Slates and financed by major foundations. 


McFariane in the White House: A Modest Conciliator Comes of Age 


By Lou Cannon 


• l^usAingun fiasr Savicf 

WASHINGTON — He is a hiddea hnmi 
briund administratiem foreign policy, and the 
^ 1 . most prominent survivor of a second-term 
shake-up that has bronght new faces to Presi- 
. deal Ronald Read's 9^te HcRjse staff. 

He remaius ddiberacely. obscure, ovetshad- 
-i ' '.'1 owed by two cabinet members. Secret^ of 
. iv. State Ceoige P. Shultz and Defense Secreta^ 
-*V. Caspar W. Weinberger, but he has made 
J: mark with Mr. Ream by briinng to resolve 

many of the policy dosagreenienu beiwra the 
two stroeg-wiOed secretaries. 

His [awiite ioedianiaB for domg this is a 
' ' private weekly breakfast at whidi he and the 
' ‘ • ‘ ~r . two cabinet members reason together. srithouL 
their aides. 

Robert Carl McFariane, known to colleagues 
•“ '.-r ' as find, is a soft-spoken fonna- maiine who as 
' *, national security a^irs adviser fdlcnvs seem- 

r.' iii^y cmitradictay inqieratives, asid who is 
‘r.. guided by a view m Sovim power as grim and 
; r pervasive as that of the preadenL 
- A conqBatof who values (fiphMiatie endeav- 

ors, Mr. McFariane nevertheless was the most 
- . ^ J.'.' peisisteat admiofsiratian expeumit of sending 
the U.S. ndliiary to Lebanon. A Vleinam vcier- 
■ an who suppCHi^ U.S. invdvement there, he 
; 7" has come to bdieve that Americans wdD never 
' T.'" back a long and limited war.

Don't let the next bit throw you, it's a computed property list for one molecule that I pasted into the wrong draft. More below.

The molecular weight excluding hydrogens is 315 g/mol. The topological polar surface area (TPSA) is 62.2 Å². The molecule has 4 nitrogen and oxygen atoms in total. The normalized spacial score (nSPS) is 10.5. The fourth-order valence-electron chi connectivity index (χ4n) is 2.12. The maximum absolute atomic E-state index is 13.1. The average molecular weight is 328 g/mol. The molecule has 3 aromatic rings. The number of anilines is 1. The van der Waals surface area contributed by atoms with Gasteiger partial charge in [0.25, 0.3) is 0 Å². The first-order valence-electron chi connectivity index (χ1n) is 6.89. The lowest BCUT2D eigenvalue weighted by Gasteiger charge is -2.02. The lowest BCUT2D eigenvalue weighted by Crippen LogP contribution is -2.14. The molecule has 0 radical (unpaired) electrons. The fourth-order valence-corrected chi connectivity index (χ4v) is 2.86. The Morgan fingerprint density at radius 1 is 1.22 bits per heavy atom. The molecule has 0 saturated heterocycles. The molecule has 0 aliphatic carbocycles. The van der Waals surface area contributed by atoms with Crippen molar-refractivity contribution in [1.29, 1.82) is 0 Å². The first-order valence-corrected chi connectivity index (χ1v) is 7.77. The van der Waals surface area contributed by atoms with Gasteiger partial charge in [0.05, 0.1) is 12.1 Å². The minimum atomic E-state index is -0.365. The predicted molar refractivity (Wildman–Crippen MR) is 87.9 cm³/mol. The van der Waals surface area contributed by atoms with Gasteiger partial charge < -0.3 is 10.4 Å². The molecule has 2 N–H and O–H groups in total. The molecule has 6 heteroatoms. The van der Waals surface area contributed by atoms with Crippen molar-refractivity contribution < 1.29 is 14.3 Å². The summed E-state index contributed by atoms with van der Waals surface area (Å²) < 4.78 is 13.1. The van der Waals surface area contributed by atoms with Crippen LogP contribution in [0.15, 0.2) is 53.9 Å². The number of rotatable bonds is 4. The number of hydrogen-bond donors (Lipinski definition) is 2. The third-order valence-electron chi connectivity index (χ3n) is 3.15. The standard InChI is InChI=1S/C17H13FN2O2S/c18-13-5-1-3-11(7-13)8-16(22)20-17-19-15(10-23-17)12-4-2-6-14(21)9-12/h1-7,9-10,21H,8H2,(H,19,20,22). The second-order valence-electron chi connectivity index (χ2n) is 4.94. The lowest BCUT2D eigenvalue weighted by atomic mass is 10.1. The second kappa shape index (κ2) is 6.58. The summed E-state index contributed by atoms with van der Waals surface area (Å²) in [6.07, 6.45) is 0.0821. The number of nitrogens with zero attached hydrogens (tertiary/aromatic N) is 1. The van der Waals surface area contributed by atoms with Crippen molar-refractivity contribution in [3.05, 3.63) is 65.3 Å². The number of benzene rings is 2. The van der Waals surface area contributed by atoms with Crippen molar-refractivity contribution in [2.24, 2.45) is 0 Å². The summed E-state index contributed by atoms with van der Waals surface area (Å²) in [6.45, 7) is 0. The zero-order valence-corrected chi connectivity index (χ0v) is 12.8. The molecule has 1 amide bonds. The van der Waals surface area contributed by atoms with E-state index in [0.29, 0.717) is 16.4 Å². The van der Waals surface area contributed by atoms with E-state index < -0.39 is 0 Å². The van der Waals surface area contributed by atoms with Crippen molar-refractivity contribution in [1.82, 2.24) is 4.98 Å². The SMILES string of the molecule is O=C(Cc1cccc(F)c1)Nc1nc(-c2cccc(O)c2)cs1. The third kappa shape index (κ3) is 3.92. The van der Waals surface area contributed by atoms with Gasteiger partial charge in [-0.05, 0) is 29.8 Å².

; A longtime advocate of offensive nndear 
. ' fri power a duef advocate in preserring the 

7 MX missile, he has become an advocate of the • 

* . 7 . V .7 Strategic Driense Initiative; the plan aimed at 
V 7 ' protecting the Umted StaDUs from nudear mis- 

• • •• -• tiles. 

• '' 7;;7 Tho^ a keen student ri* military affmrs, he 

* ~ ~ Dverestiinaled the effectiveness of (te Lri)m>ere 

' ■ ^ ■ ' Anny, vritich coDapsed at a ctu^ pdnL 

Workmgfmapresdernwbopreacfaescahmet 
'.1 -i- goventment but likes to. make deds i ons in the 
’ - closed company of a few advisexs. Mr. McFar- 

• ■- lane, 47, ba& qmetly hdped to centraKze powa 
... .1',::'. in the ^^te House. 

HediafCBdpoatibha^Kn-andduii^ 

. . ing groups tlffi helpril proi^^ 

. a^omistratioh unity cm aiins coutred at the 

January talks in Gtmeva between Mr. Siultz 
- . - 1 : and Andrd A. Qaanyko, the Soviet foirigri 
. .z: nunister. Kilr. Rea^ later called Mr. Mtfar- 

. r lane's pr^aratimi for that “superb," acoorfing 
■ to tire White House sxd:esna^ ^eakes. 

. r .~- - - z Administratiem dndalspdnt to two signs of 
‘ L .V:- Mr. McFarlane's growing mluenoe: He ^ be 
. assigned the first-floor office in' the White 
House occupied by the presidents counselor. 


Robert C McFariane, one 
of the few high-ranking 
U.S. officials who practices 
the motto on President 
Ronald Reagan^s desk: 
**There is no limit to what 
a man can do or where he 
can go if he doesnH mind 
who gets the credit.^^ 


a:.' E dwin Meere 3d, vriio was sworn in Monday as Mr. McFaiiane’s tdend* and subonfinates